To that end, the researchers modeled different scenarios for emissions as humanity bounces back from the pandemic. With a recovery still reliant on fossil fuels, emissions would be 10 percent higher in 2030. They calculate that a moderate green stimulus package, which would allocate an additional 0.8 percent of global GDP toward low-carbon energy, would result in a 35 percent decrease in emissions by 2030, reaching global net-zero level of CO2 by the year 2060. But an aggressive stimulus—which would invest 1.2 percent of global GDP in low-carbon tech to juice the world economy and truly tackle climate change—would cut emissions by half by 2030, and reach global net zero by 2050, a decade earlier than the moderate stimulus would.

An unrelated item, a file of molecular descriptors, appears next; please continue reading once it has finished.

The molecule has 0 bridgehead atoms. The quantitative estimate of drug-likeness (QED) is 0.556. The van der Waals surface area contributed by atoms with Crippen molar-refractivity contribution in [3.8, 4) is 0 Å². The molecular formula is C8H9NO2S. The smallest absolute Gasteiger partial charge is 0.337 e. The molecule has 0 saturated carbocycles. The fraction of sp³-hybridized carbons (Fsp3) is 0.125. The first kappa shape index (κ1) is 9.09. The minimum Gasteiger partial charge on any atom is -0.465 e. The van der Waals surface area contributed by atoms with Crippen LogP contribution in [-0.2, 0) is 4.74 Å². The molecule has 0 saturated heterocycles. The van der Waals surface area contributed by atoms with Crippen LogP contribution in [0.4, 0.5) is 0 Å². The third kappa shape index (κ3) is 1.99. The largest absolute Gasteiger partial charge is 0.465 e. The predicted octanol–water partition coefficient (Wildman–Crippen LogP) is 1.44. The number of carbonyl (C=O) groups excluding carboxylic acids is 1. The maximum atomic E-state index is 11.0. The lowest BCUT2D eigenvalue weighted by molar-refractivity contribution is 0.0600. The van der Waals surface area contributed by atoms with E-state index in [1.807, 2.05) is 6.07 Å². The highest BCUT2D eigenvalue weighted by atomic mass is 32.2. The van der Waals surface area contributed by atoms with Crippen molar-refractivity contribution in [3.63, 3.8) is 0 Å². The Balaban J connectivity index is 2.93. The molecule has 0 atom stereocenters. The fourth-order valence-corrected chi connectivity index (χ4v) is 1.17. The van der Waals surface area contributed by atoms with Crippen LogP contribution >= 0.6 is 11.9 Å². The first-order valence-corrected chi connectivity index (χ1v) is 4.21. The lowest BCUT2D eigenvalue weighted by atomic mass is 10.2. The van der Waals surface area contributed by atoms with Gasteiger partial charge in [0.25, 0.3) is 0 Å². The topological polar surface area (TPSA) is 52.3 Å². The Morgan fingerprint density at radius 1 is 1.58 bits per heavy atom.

But that’s going to be a tall order, says Louisiana State University environmental scientist Brian Snyder, who wasn’t involved in the